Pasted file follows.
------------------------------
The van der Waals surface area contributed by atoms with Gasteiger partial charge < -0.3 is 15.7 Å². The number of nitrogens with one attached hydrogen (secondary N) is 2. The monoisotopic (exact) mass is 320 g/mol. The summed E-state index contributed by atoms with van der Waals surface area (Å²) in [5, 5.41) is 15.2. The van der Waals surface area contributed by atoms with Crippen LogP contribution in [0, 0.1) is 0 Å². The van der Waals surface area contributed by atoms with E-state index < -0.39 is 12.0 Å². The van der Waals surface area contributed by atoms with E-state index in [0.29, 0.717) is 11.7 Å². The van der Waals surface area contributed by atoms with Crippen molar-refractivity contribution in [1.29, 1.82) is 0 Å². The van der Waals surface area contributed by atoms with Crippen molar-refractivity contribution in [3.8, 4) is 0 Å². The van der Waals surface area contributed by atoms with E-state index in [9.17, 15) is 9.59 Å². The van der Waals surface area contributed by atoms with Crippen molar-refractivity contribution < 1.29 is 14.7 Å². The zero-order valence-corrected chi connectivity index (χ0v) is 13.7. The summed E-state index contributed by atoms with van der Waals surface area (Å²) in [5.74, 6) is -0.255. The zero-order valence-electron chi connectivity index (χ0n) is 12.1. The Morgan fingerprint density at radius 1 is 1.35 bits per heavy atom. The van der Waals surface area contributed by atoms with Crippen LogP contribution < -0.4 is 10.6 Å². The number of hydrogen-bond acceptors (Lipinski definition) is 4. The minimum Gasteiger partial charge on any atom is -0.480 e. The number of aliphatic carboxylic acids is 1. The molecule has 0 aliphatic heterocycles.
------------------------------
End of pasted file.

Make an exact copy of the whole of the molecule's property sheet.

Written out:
The van der Waals surface area contributed by atoms with Gasteiger partial charge < -0.3 is 15.7 Å². The number of nitrogens with one attached hydrogen (secondary N) is 2. The monoisotopic (exact) mass is 320 g/mol. The summed E-state index contributed by atoms with van der Waals surface area (Å²) in [5, 5.41) is 15.2. The van der Waals surface area contributed by atoms with Crippen LogP contribution in [0, 0.1) is 0 Å². The van der Waals surface area contributed by atoms with E-state index < -0.39 is 12.0 Å². The van der Waals surface area contributed by atoms with E-state index in [0.29, 0.717) is 11.7 Å². The van der Waals surface area contributed by atoms with Crippen molar-refractivity contribution in [1.29, 1.82) is 0 Å². The van der Waals surface area contributed by atoms with Crippen molar-refractivity contribution in [3.8, 4) is 0 Å². The van der Waals surface area contributed by atoms with E-state index in [9.17, 15) is 9.59 Å². The van der Waals surface area contributed by atoms with Crippen molar-refractivity contribution < 1.29 is 14.7 Å². The zero-order valence-corrected chi connectivity index (χ0v) is 13.7. The summed E-state index contributed by atoms with van der Waals surface area (Å²) in [5.74, 6) is -0.255. The zero-order valence-electron chi connectivity index (χ0n) is 12.1. The Morgan fingerprint density at radius 1 is 1.35 bits per heavy atom. The van der Waals surface area contributed by atoms with Crippen LogP contribution < -0.4 is 10.6 Å². The number of hydrogen-bond acceptors (Lipinski definition) is 4. The minimum Gasteiger partial charge on any atom is -0.480 e. The number of aliphatic carboxylic acids is 1. The molecule has 0 aliphatic heterocycles.